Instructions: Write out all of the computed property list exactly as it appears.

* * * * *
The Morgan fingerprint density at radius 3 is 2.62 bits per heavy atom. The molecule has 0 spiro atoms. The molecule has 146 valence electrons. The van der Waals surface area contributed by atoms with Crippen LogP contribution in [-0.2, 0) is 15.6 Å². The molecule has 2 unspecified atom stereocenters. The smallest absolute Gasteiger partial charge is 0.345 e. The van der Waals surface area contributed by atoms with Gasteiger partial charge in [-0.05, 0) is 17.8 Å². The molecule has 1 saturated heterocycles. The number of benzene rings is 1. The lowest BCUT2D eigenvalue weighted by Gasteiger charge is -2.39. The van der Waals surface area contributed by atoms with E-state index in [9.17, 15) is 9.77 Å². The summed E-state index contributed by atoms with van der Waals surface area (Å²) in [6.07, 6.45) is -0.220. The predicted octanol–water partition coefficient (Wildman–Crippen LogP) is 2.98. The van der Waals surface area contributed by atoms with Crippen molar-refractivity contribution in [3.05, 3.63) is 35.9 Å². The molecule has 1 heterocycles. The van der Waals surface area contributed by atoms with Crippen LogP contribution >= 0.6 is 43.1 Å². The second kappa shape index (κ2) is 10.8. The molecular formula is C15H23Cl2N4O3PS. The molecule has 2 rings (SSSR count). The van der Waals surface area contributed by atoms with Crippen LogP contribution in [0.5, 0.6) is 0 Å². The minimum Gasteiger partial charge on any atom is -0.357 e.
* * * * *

The Morgan fingerprint density at radius 3 is 2.62 bits per heavy atom. The molecule has 0 spiro atoms. The molecule has 146 valence electrons. The van der Waals surface area contributed by atoms with Crippen LogP contribution in [-0.2, 0) is 15.6 Å². The molecule has 2 unspecified atom stereocenters. The smallest absolute Gasteiger partial charge is 0.345 e. The van der Waals surface area contributed by atoms with Gasteiger partial charge in [-0.05, 0) is 17.8 Å². The molecule has 1 saturated heterocycles. The number of benzene rings is 1. The lowest BCUT2D eigenvalue weighted by Gasteiger charge is -2.39. The van der Waals surface area contributed by atoms with E-state index in [9.17, 15) is 9.77 Å². The summed E-state index contributed by atoms with van der Waals surface area (Å²) in [6.07, 6.45) is -0.220. The predicted octanol–water partition coefficient (Wildman–Crippen LogP) is 2.98. The van der Waals surface area contributed by atoms with Crippen molar-refractivity contribution in [3.05, 3.63) is 35.9 Å². The molecule has 1 heterocycles. The van der Waals surface area contributed by atoms with Crippen LogP contribution >= 0.6 is 43.1 Å². The second kappa shape index (κ2) is 10.8. The molecular formula is C15H23Cl2N4O3PS. The molecule has 2 rings (SSSR count). The van der Waals surface area contributed by atoms with Crippen LogP contribution in [0.5, 0.6) is 0 Å². The minimum Gasteiger partial charge on any atom is -0.357 e.